He actually stated "a hypothetical open source/free software hacker may prefer to create source code under the GPL, but may prefer to use source code licensed to her under a license that permits her to combine the licensed source code with proprietary source code." Are we that hypocritical?


    • Though he makes an mistake. Even, if he releases it under GPL, he can still combine it with propriatrary source code. What he can not, it combine contributions by others with propriatary source, if they do not allow it. That's why I an perhaps many others are much more likely to contribute to an GPL-programm than to something else.
    • Are we that hypocritical? Hey, this is /. - of course we are!
    • The community he is referring to does not consist solely of the Linux and GNU communities. He is referring to the Open Source community at large. That community includes XFree86 developers, BSD developers, Apache developers, Perl and Python developers, etc., etc. The GPL is accepted by the community as a valid and useful standard for copyleft-style licenses. But it is not universally accepted as a Good Thing(tm). You may disagree, but you are not the community, only a very small part of it.
  • Is it appropriate? (Score:1, Interesting)

    by L-Wave ( 515413 )
    Is it appropriate to select a copyright version based upon whether the community accepts it more readily, or whether the specific copyright is more appropriate for the type software...
  • Only the GPL truly protects the interests of developers and users. The others are attempts to compromise with an enemy which accepts no compromise...


    ...kind of like all those people who were protesting nuclear weapons in the U.S. while the U.S.S.R. was unashamedly preparing to destroy the West.

    • by StressGuy ( 472374 ) on Thursday August 16, 2001 @10:07AM (#2137294)
      You seem to have a strong opinion in favor of the GPL and, from what I can determine, it looks like a fantastic concept that is applicable to more than just computer code. However, I am somewhat inexperienced with open licenses and have a few questions as I consider publishing software that I am currently developing. Short story is as follows, the program I'm working on is being coded in Python (latest GPL OK version). It is designed for accessing damage and/or fatigue life for aging commercial aircraft. The math engine is developed by myself and I'd like to make it available to other experts in the field so that it can grow. I would also like input from experienced programmers since I am self taught (this is in fact my first Python program). On the other hand, I need to keep that math model under tight control. I am concerned that someone who is a good programmer but not experienced in aircraft fatigue my modify the math engine in such a way as to make it unsafe for use. Can the GPL protect from this scenario?
      • It has been pointed out that the GPL won't protect your program from beiing modified in such a way that makes the program unsafe.

        However, the GPL requires the author to include the source of the program when distributing his code, which makes it much easier to determine what has been done to the code if it is changed and redistributed.

      • You should have an automated test suite with examples that check to see if they have been correctly calculated. Every time a bug is found you should add a check to your test suite for it.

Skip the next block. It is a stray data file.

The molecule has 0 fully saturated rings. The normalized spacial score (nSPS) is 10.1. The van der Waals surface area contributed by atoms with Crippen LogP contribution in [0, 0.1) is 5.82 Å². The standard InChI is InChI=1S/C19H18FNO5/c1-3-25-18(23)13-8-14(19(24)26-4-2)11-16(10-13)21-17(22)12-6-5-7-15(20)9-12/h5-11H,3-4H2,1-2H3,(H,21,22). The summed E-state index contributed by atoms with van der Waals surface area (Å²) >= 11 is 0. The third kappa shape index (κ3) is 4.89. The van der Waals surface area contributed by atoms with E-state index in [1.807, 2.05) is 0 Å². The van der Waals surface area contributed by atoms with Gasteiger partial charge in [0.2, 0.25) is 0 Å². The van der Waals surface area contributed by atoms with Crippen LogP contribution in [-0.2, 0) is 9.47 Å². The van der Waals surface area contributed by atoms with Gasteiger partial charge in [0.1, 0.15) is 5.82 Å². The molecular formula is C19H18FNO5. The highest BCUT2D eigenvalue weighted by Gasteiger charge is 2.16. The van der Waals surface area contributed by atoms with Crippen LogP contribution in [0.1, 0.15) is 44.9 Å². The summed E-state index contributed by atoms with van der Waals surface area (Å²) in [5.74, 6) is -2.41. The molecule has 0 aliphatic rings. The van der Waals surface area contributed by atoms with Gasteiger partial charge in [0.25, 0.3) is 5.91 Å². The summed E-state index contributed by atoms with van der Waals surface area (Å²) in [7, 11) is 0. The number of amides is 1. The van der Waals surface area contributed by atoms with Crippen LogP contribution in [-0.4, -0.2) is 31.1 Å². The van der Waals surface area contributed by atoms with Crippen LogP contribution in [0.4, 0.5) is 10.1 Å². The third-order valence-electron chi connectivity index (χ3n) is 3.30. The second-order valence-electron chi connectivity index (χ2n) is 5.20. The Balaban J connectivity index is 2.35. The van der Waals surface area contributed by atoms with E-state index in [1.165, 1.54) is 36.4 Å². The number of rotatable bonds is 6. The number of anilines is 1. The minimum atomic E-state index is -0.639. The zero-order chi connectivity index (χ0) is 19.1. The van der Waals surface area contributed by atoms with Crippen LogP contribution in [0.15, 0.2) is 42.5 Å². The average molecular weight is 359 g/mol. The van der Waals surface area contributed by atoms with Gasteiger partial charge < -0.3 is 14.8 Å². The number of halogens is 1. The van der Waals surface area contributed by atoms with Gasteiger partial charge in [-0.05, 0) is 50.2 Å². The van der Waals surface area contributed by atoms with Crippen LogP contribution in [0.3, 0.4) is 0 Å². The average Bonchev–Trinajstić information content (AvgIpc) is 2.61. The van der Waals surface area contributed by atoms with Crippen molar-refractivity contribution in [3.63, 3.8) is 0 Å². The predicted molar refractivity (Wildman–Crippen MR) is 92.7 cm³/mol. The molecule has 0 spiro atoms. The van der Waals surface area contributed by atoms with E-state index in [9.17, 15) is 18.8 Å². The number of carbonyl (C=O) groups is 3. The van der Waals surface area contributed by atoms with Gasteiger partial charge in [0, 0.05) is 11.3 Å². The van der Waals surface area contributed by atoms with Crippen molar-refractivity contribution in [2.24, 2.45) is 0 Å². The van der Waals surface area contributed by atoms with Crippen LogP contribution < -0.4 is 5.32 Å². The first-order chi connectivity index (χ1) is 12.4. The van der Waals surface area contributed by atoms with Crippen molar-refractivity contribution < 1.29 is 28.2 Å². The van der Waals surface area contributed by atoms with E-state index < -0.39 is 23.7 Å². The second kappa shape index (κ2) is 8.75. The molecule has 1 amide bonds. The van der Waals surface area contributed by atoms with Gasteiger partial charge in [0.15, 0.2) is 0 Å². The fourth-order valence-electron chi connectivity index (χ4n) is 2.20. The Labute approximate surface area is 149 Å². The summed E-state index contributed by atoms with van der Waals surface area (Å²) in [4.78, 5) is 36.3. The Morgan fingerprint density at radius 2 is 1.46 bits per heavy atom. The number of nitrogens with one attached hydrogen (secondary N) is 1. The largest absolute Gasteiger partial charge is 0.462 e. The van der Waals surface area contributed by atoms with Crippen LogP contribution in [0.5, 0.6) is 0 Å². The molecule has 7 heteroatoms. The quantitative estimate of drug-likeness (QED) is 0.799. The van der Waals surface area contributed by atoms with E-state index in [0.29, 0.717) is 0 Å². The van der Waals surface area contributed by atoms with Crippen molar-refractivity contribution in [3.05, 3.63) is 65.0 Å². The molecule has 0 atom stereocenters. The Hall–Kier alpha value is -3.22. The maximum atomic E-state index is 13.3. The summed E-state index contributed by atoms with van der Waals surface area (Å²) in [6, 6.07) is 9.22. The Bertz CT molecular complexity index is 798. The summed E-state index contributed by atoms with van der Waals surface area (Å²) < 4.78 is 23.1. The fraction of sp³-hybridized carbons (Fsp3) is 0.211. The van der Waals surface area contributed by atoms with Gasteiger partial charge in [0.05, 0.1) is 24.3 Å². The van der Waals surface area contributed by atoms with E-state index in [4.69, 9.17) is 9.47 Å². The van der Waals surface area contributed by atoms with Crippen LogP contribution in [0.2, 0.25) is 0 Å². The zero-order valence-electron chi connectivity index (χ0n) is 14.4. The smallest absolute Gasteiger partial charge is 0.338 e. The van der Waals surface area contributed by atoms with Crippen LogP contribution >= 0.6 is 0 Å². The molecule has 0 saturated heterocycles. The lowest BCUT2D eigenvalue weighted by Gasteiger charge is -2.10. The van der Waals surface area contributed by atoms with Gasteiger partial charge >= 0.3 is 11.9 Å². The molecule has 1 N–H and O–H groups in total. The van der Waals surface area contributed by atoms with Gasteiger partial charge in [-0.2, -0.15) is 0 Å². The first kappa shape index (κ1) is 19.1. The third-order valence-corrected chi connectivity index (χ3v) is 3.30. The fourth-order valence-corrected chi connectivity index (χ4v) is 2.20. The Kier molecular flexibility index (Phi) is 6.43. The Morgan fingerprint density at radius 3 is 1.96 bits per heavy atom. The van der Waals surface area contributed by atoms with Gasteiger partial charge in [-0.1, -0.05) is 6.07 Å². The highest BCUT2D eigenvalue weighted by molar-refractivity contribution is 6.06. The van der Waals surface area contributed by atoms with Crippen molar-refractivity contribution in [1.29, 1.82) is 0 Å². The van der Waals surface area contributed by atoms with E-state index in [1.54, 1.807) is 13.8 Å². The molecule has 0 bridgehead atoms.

[assuming you are concerned about changes to Python]

        You state with your program that it has been verified to run with Python version foo.

        You should warn that versions of Python other than foo may break your program and it should be fully tested before deployement.

        You personally check against your test suite.

        [assuming you are concerned about updates to your code breaking it]

        1: don't incorporate patches unless you know they are safe for use.

        2: verify patches against the test suite you built earlier before accepting.

        You have no protection against someone forking your code and making a competing product with it, however, you also aren't liable if the competing product screws up since you don't sell / support / acknowledge it.
      • the only thing any license could do to protect you would be to make you not legally responsible for the damages he causes, which the GPL does not do, but is easily accomplished by a disclaimer saying you are not responsible for how your code is used by others and states that any one who uses your code accepts full responisbility for the results (at least I think thats how it works). Your desire to open source your code is great (IMO), but (and I'm going to get flamed here for this) if you feel very strongly that if someone who makes modifications to your code that cause harm, it makes you morally (not legally which can be taken care of) responsible for the harm they cause I would regretfully reccomend you do not open your code, as open code will be used (which is the point)and somebody may end up making harmful modifications to your code. I do not believe such a case would make you morally responsible for any disater that occurred from a persons misuse of your code, IMO it's like a carpenter putting a "Free" sign on an old hammer and putting it outside, if someone takes that and uses it to beat someone to death or accidently drops it on someones head...it is not your fault but everyone has different morals and yours may be stricter than mine.